Well, after months of training, the race is almost here. This will be posted on Friday and that means the race is tomorrow. Bright and early, 7:00 a.m. in Nashville, where the weather forecast is calling for a zero percent chance of rain and a high of 83 degrees.
In the running world, the last couple of weeks before a marathon are known as taper weeks. They are designed to allow you to keep running, but not nearly as much and, therefore, your body is allowed to heal up before your race. Related to nearly any race you need time to heal up, but especially before a marathon. And the reason you need time to heal up is because your body is torn up from months of training. Except for a select few, the process of running a marathon is, indeed, a “marathon” in and of itself. It requires months and months of training and hours and hours of running.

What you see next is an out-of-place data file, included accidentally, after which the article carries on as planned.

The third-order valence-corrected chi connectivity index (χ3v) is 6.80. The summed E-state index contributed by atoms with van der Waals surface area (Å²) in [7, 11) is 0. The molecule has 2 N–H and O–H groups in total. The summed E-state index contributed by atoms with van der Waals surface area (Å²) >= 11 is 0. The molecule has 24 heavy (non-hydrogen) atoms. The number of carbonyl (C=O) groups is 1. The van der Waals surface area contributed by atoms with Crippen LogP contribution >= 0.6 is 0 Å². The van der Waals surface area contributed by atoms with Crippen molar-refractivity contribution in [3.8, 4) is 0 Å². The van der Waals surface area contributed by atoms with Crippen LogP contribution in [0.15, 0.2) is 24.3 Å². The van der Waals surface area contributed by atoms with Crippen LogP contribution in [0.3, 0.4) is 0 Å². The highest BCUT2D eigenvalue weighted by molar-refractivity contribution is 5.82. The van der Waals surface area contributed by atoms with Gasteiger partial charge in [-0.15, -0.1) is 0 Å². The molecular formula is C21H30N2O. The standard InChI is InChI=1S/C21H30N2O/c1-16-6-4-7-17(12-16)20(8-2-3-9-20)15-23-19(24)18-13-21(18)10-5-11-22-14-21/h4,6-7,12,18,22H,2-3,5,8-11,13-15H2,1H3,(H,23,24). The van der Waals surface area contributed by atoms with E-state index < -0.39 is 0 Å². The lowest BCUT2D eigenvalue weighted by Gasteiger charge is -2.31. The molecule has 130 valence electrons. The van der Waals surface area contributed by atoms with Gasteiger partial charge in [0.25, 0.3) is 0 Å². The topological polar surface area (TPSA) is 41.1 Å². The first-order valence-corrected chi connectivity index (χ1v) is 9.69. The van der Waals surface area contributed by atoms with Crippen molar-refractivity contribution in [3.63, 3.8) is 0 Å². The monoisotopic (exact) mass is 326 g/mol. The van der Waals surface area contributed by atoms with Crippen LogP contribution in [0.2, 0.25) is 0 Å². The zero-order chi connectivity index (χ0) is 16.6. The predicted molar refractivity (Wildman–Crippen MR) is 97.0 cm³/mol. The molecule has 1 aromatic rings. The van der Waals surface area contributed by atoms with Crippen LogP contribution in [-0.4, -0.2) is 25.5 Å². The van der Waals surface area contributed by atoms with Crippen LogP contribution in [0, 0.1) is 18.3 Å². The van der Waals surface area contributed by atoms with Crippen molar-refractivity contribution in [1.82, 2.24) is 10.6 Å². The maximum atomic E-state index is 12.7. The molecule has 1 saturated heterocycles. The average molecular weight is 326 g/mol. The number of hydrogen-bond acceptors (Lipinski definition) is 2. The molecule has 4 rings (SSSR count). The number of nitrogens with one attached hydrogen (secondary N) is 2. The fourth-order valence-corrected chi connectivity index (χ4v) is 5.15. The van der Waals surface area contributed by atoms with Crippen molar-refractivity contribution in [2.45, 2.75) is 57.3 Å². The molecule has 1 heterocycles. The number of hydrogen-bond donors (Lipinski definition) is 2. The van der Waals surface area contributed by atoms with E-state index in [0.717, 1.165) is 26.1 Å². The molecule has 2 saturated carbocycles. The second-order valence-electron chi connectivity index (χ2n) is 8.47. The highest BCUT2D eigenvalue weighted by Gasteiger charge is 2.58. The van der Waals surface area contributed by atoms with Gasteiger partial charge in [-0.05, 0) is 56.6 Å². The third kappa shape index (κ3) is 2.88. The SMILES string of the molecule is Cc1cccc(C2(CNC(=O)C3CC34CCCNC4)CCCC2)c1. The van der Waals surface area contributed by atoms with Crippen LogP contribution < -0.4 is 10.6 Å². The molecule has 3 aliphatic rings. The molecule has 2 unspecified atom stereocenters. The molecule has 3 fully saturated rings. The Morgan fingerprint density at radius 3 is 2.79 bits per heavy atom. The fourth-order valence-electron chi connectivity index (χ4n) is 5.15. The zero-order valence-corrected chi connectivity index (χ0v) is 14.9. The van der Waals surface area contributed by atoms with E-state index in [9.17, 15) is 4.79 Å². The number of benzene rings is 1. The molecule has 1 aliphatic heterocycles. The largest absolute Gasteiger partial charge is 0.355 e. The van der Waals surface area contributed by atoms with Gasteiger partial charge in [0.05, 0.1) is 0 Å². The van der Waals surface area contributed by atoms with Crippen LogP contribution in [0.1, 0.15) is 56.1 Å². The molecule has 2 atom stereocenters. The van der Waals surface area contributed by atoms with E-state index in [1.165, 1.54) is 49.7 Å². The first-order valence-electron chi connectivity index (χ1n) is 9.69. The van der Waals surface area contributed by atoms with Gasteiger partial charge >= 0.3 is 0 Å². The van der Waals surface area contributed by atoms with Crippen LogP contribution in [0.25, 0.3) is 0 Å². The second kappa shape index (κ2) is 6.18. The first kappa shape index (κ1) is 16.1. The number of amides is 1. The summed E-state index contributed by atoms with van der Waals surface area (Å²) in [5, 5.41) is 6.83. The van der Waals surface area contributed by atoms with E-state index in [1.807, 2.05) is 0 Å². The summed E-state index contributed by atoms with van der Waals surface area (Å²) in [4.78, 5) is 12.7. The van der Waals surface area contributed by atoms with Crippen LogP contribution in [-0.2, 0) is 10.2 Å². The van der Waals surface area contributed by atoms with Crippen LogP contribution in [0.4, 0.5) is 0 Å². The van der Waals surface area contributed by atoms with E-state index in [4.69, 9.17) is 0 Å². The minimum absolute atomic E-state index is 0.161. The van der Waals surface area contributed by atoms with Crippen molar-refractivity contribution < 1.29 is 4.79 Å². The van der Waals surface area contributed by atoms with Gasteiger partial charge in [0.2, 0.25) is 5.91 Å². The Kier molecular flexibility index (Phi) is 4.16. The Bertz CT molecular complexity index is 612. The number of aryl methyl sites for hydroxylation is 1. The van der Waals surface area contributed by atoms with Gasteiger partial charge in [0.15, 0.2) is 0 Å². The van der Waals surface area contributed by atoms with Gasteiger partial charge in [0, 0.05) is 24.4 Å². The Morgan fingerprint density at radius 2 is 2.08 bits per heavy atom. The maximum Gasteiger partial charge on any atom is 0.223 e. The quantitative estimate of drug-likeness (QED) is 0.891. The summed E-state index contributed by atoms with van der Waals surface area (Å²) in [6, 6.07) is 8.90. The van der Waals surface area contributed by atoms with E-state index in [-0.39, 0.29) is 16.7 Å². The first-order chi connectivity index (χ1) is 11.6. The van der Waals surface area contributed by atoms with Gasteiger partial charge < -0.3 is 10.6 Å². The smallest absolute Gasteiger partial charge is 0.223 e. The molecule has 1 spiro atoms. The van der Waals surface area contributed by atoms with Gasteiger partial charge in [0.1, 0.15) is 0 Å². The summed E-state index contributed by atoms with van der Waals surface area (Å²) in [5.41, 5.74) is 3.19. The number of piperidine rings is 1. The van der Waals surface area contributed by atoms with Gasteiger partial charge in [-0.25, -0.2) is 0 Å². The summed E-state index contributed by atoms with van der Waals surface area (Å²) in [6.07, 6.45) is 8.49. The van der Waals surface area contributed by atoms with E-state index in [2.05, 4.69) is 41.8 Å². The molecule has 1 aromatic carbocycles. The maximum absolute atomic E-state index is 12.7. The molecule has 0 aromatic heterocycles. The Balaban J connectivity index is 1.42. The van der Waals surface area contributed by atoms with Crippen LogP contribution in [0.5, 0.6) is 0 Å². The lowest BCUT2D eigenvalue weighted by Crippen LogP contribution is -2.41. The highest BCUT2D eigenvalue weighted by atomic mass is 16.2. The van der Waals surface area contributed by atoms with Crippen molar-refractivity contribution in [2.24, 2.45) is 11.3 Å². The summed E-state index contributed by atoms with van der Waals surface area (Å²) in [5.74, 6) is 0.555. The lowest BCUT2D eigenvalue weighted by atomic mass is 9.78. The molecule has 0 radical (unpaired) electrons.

I’ve basically been following the Nike+ iPod app running plan for a marathon – with a few modifications along the way as I’ve listened to my body. As a part of this plan, I’ve had long runs of 18 miles, 20 miles (two times) and a 22-miler. I’ve also had numerous runs of 12+ plus miles (but less than 18). Training-wise, I’m supposed to be ready. Can I actually “get it done?” Well, I guess we’ll find out Saturday.
My goals for this race are pretty simple:
* Don’t walk. This is the number one goal; the goal above all others. In fact, it’s the reason I’m running this race. I “ran” this race back in 2009, but walked (a lot) during the last six miles and this time I’m going for some redemption. I may slow down to gather some water or Gatorade, but my plan is to keep these old legs moving from start to finish.